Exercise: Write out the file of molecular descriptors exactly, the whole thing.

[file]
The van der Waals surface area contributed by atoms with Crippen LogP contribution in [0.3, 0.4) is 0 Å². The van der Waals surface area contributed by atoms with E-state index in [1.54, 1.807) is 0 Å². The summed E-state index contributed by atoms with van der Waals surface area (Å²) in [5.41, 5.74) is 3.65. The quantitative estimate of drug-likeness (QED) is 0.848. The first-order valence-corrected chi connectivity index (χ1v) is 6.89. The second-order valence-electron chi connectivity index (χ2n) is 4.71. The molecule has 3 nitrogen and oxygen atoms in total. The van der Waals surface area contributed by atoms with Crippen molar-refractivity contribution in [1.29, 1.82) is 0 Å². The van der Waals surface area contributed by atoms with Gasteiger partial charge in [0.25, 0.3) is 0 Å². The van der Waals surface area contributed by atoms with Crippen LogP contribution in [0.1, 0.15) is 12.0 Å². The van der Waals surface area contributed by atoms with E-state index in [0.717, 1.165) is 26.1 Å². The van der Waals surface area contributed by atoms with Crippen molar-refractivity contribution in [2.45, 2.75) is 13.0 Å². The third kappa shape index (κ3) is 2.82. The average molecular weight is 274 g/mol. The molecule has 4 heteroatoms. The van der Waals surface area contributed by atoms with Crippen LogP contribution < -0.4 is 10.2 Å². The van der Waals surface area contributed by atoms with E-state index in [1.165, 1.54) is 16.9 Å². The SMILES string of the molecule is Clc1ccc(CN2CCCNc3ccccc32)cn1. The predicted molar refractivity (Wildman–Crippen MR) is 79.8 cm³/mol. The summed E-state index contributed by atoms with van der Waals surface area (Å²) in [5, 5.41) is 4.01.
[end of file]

The van der Waals surface area contributed by atoms with Crippen LogP contribution in [0.3, 0.4) is 0 Å². The van der Waals surface area contributed by atoms with E-state index in [1.54, 1.807) is 0 Å². The summed E-state index contributed by atoms with van der Waals surface area (Å²) in [5.41, 5.74) is 3.65. The quantitative estimate of drug-likeness (QED) is 0.848. The first-order valence-corrected chi connectivity index (χ1v) is 6.89. The second-order valence-electron chi connectivity index (χ2n) is 4.71. The molecule has 3 nitrogen and oxygen atoms in total. The van der Waals surface area contributed by atoms with Crippen molar-refractivity contribution in [1.29, 1.82) is 0 Å². The van der Waals surface area contributed by atoms with Gasteiger partial charge in [0.25, 0.3) is 0 Å². The van der Waals surface area contributed by atoms with Crippen LogP contribution in [0.1, 0.15) is 12.0 Å². The van der Waals surface area contributed by atoms with E-state index in [0.717, 1.165) is 26.1 Å². The van der Waals surface area contributed by atoms with Crippen molar-refractivity contribution in [2.45, 2.75) is 13.0 Å². The third kappa shape index (κ3) is 2.82. The average molecular weight is 274 g/mol. The molecule has 4 heteroatoms. The van der Waals surface area contributed by atoms with Crippen LogP contribution < -0.4 is 10.2 Å². The van der Waals surface area contributed by atoms with E-state index in [1.165, 1.54) is 16.9 Å². The SMILES string of the molecule is Clc1ccc(CN2CCCNc3ccccc32)cn1. The predicted molar refractivity (Wildman–Crippen MR) is 79.8 cm³/mol. The summed E-state index contributed by atoms with van der Waals surface area (Å²) in [5, 5.41) is 4.01.